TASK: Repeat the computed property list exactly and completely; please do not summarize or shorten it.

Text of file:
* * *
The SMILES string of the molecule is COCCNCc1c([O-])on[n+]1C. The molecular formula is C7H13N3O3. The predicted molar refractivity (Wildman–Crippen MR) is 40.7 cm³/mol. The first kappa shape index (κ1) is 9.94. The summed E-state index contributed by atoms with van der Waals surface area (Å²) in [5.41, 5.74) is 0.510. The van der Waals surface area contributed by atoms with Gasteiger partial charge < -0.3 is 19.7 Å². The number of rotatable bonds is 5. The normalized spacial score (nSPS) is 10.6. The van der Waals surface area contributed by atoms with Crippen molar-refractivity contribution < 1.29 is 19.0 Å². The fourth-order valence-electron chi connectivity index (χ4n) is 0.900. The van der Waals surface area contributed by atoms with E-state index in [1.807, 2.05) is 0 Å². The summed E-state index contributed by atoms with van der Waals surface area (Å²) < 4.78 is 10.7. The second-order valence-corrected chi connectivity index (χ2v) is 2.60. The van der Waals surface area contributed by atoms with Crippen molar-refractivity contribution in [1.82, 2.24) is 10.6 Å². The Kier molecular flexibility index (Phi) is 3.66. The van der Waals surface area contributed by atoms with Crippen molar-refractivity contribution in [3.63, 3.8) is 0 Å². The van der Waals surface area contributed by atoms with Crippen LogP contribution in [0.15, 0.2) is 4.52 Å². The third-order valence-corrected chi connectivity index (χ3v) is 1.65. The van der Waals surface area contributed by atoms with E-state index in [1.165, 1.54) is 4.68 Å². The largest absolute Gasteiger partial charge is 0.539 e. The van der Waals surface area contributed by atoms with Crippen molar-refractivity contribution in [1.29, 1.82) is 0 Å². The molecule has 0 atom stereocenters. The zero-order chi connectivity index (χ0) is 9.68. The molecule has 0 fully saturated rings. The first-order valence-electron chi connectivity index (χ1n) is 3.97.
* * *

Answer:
The SMILES string of the molecule is COCCNCc1c([O-])on[n+]1C. The molecular formula is C7H13N3O3. The predicted molar refractivity (Wildman–Crippen MR) is 40.7 cm³/mol. The first kappa shape index (κ1) is 9.94. The summed E-state index contributed by atoms with van der Waals surface area (Å²) in [5.41, 5.74) is 0.510. The van der Waals surface area contributed by atoms with Gasteiger partial charge < -0.3 is 19.7 Å². The number of rotatable bonds is 5. The normalized spacial score (nSPS) is 10.6. The van der Waals surface area contributed by atoms with Crippen molar-refractivity contribution < 1.29 is 19.0 Å². The fourth-order valence-electron chi connectivity index (χ4n) is 0.900. The van der Waals surface area contributed by atoms with E-state index in [1.807, 2.05) is 0 Å². The summed E-state index contributed by atoms with van der Waals surface area (Å²) < 4.78 is 10.7. The second-order valence-corrected chi connectivity index (χ2v) is 2.60. The van der Waals surface area contributed by atoms with Crippen molar-refractivity contribution in [1.82, 2.24) is 10.6 Å². The Kier molecular flexibility index (Phi) is 3.66. The van der Waals surface area contributed by atoms with Crippen molar-refractivity contribution in [3.63, 3.8) is 0 Å². The van der Waals surface area contributed by atoms with Crippen LogP contribution in [0.15, 0.2) is 4.52 Å². The third-order valence-corrected chi connectivity index (χ3v) is 1.65. The van der Waals surface area contributed by atoms with E-state index in [1.165, 1.54) is 4.68 Å². The largest absolute Gasteiger partial charge is 0.539 e. The van der Waals surface area contributed by atoms with Crippen molar-refractivity contribution in [1.29, 1.82) is 0 Å². The molecule has 0 atom stereocenters. The zero-order chi connectivity index (χ0) is 9.68. The molecule has 0 fully saturated rings. The first-order valence-electron chi connectivity index (χ1n) is 3.97.